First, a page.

However, achieving a higher dose intensity by administration of higher dose levels of chemotherapy is hampered by concomitant increase in frequency and severity of toxicities. In addition, this concept may not be applicable in metastatic solid tumors, when tumor burden is largest. This restriction is illustrated by the negative results of myeloablative doses of chemotherapy compared to conventional chemotherapy in women with metastatic breast carcinoma.12 Moreover, it has been observed in vitro that one of the important determinants of cytotoxicity is the duration of drug exposure beyond a threshold drug concentration. Indeed, there may be a readily tolerable minimal dose level for tumors, as implied in a recent trial by the Cancer and Leukemia Group B (CALGB) trial. In that study, there was no survival benefit to the administration of a more dose-intense regimen of 5-fluorouracil, adri-amycin, and cyclophosphamide (FAC) in the adjuvant setting among women whose tumors did not express the HER/2 neu oncoprotein.13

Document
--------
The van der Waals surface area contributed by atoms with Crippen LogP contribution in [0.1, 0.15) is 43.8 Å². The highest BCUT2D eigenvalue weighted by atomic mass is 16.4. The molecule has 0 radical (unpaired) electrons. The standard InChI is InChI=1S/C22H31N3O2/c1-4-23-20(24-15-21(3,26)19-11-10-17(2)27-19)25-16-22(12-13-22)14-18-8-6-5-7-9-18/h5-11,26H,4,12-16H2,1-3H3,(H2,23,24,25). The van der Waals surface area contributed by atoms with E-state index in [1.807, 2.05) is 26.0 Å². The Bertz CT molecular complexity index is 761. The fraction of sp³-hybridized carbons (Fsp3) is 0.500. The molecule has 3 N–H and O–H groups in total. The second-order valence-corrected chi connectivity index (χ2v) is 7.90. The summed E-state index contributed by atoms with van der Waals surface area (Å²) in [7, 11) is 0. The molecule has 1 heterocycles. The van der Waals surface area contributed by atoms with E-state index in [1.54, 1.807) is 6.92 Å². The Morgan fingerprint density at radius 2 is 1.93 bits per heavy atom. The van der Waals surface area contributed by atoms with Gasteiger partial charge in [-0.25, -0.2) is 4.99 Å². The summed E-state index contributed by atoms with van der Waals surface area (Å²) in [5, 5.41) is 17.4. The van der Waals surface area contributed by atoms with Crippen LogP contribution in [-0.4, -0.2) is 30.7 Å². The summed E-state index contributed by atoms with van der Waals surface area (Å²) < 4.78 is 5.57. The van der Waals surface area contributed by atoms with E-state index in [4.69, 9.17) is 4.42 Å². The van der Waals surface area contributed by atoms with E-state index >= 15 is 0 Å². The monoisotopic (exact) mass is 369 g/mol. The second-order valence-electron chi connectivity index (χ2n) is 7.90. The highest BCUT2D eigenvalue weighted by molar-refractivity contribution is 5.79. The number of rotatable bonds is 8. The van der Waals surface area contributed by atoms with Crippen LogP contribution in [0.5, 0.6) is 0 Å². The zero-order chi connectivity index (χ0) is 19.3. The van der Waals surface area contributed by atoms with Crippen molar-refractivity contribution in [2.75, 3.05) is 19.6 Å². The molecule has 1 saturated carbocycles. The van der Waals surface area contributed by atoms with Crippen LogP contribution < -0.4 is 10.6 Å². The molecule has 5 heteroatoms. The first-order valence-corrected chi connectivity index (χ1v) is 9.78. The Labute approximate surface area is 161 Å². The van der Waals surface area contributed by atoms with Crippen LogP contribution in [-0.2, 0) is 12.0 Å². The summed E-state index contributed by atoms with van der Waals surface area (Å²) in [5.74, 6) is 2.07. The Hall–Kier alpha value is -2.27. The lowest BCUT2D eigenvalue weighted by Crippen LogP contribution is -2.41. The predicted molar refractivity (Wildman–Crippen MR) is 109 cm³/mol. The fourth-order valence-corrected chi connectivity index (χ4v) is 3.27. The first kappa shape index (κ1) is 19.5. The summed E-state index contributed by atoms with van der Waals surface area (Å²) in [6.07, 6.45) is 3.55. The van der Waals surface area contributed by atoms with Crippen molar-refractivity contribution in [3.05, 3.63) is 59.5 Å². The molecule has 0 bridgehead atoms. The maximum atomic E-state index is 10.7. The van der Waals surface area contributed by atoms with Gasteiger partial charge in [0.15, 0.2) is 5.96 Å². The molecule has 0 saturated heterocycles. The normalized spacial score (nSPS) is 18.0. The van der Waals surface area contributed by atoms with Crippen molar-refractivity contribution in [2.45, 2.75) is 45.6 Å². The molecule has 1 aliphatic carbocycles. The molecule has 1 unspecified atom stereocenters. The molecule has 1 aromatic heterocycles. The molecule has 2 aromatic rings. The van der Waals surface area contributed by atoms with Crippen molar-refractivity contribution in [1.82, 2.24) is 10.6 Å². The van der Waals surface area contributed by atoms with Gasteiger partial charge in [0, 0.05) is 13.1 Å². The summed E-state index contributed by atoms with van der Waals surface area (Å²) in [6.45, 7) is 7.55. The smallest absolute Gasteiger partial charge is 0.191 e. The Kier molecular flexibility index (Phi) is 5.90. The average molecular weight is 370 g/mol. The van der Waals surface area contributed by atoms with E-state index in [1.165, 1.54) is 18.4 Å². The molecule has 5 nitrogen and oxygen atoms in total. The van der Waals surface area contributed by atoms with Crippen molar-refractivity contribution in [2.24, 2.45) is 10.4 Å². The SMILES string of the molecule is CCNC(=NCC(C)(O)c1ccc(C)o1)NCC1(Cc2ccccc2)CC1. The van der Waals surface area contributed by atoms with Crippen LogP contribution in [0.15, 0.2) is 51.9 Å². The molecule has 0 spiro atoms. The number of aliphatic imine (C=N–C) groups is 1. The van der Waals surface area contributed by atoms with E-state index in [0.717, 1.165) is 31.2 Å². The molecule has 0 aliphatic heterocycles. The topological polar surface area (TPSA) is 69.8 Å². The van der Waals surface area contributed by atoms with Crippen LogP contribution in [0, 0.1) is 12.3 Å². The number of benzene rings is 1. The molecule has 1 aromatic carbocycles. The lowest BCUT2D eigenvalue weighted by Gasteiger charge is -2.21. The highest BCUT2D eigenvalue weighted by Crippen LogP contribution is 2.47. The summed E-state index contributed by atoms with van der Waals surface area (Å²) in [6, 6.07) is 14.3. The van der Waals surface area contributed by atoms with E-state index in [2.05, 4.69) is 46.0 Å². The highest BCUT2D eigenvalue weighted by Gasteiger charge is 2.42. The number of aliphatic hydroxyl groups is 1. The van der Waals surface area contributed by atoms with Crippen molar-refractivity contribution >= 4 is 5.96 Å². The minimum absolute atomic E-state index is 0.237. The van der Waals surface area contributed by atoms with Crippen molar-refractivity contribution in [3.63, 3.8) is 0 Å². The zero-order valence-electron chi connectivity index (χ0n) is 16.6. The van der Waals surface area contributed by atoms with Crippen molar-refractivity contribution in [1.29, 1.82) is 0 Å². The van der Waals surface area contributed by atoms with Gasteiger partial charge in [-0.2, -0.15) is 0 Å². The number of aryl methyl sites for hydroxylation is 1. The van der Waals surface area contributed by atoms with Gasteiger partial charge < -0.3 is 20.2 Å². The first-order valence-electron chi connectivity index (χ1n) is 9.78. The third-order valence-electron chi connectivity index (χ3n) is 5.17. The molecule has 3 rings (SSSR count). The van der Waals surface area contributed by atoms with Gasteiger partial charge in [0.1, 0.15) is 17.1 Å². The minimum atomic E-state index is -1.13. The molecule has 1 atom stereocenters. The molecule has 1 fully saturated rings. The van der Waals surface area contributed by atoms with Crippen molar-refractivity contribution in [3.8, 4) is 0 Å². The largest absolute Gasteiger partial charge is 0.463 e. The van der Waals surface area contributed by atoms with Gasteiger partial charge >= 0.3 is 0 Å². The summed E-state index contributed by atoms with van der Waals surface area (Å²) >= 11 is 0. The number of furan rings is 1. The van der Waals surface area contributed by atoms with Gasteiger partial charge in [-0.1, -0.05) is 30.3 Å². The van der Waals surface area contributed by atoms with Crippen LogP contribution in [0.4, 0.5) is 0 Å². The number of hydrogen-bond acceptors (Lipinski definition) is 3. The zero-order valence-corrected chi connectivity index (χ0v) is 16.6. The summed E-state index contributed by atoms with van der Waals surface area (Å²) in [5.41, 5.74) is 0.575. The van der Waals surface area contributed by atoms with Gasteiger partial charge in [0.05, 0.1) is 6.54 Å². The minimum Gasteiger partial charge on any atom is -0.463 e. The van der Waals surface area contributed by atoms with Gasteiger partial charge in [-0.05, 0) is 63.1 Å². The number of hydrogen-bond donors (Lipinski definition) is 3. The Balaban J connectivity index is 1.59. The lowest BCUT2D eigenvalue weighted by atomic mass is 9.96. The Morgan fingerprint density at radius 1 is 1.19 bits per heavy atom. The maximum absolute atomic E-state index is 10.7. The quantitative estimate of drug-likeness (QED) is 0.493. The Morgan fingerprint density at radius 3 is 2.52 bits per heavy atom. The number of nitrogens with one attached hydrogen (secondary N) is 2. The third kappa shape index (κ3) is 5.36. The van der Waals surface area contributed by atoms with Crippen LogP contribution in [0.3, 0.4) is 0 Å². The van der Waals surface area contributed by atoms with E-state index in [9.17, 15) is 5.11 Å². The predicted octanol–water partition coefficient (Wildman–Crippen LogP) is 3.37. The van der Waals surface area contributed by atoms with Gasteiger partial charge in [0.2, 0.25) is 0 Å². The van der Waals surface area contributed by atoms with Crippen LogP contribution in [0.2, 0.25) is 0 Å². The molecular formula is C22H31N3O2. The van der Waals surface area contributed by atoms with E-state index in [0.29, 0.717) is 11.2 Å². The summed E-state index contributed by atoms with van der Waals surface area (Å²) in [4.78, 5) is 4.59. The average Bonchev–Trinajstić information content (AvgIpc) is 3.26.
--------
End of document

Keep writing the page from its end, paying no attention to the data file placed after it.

In contrast, dose density refers to the total amount of drug received over a variable given period of time. To illustrate, giving 2x amount of drug in cycles of y days (A) is twice more dose intense than x drug in y days (B), whereas B is less dose dense than x drug given in y/2 days (C). C is as dose intense and dose dense as A. Simply, dose density is a function of frequency of dose administration within a treatment cycle. Dose density is analogous to the time-dependent killing activity of penicillins and cephalosporins wherein bactericidal activity is directly related to the time of exposure above the minimum inhibitory concentration (MIC), after which it becomes independent of drug concentration. A tumor thus relapses when subtotal eradication upon initial drug administration leads to tumor growth and development of drug resistance in between treatment cycles when the interval between therapy is prolonged. The dose-dense therapy may inhibit tumor regrowth between cycles and limit the emergence of malignant cell populations resistant to chemotherapy. Dose-dense strategy is the logical conclusion derived from the Norton-Simon model of tumor growth and drug response. Moreover, recent preclinical studies have shown that frequent administration in vivo of low doses of chemotherapeutic drugs, so-called "metronomic" dosing, may affect tumor endothelium and inhibit tumor angiogenesis, thus resulting in a better therapeutic index with reduced significant side effects (e.g., myelo-suppression) involving other tissues. In solid tumors, this may be exemplified by the successful use of weekly paclitaxel in metastatic breast cancer.14